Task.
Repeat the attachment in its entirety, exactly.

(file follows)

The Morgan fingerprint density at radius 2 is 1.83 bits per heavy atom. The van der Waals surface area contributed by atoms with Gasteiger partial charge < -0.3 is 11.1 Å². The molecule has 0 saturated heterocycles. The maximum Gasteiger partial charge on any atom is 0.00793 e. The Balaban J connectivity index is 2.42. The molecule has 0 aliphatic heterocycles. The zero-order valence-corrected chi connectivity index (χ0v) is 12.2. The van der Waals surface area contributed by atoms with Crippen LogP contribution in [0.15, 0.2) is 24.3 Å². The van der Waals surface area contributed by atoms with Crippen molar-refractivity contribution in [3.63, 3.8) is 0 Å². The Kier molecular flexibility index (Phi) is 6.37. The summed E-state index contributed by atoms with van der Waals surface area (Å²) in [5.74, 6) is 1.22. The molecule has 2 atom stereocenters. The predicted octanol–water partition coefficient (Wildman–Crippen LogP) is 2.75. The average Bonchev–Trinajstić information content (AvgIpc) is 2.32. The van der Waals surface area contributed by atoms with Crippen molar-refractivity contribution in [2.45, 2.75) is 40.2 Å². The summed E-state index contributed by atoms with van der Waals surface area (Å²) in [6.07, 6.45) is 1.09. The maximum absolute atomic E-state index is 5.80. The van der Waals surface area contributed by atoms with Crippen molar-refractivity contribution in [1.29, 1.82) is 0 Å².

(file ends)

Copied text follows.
The Morgan fingerprint density at radius 2 is 1.83 bits per heavy atom. The van der Waals surface area contributed by atoms with Gasteiger partial charge < -0.3 is 11.1 Å². The molecule has 0 saturated heterocycles. The maximum Gasteiger partial charge on any atom is 0.00793 e. The Balaban J connectivity index is 2.42. The molecule has 0 aliphatic heterocycles. The zero-order valence-corrected chi connectivity index (χ0v) is 12.2. The van der Waals surface area contributed by atoms with Crippen LogP contribution in [0.15, 0.2) is 24.3 Å². The van der Waals surface area contributed by atoms with Crippen molar-refractivity contribution in [3.63, 3.8) is 0 Å². The Kier molecular flexibility index (Phi) is 6.37. The summed E-state index contributed by atoms with van der Waals surface area (Å²) in [5.74, 6) is 1.22. The molecule has 2 atom stereocenters. The predicted octanol–water partition coefficient (Wildman–Crippen LogP) is 2.75. The average Bonchev–Trinajstić information content (AvgIpc) is 2.32. The van der Waals surface area contributed by atoms with Crippen molar-refractivity contribution in [2.45, 2.75) is 40.2 Å². The summed E-state index contributed by atoms with van der Waals surface area (Å²) in [6.07, 6.45) is 1.09. The maximum absolute atomic E-state index is 5.80. The van der Waals surface area contributed by atoms with Crippen molar-refractivity contribution in [1.29, 1.82) is 0 Å².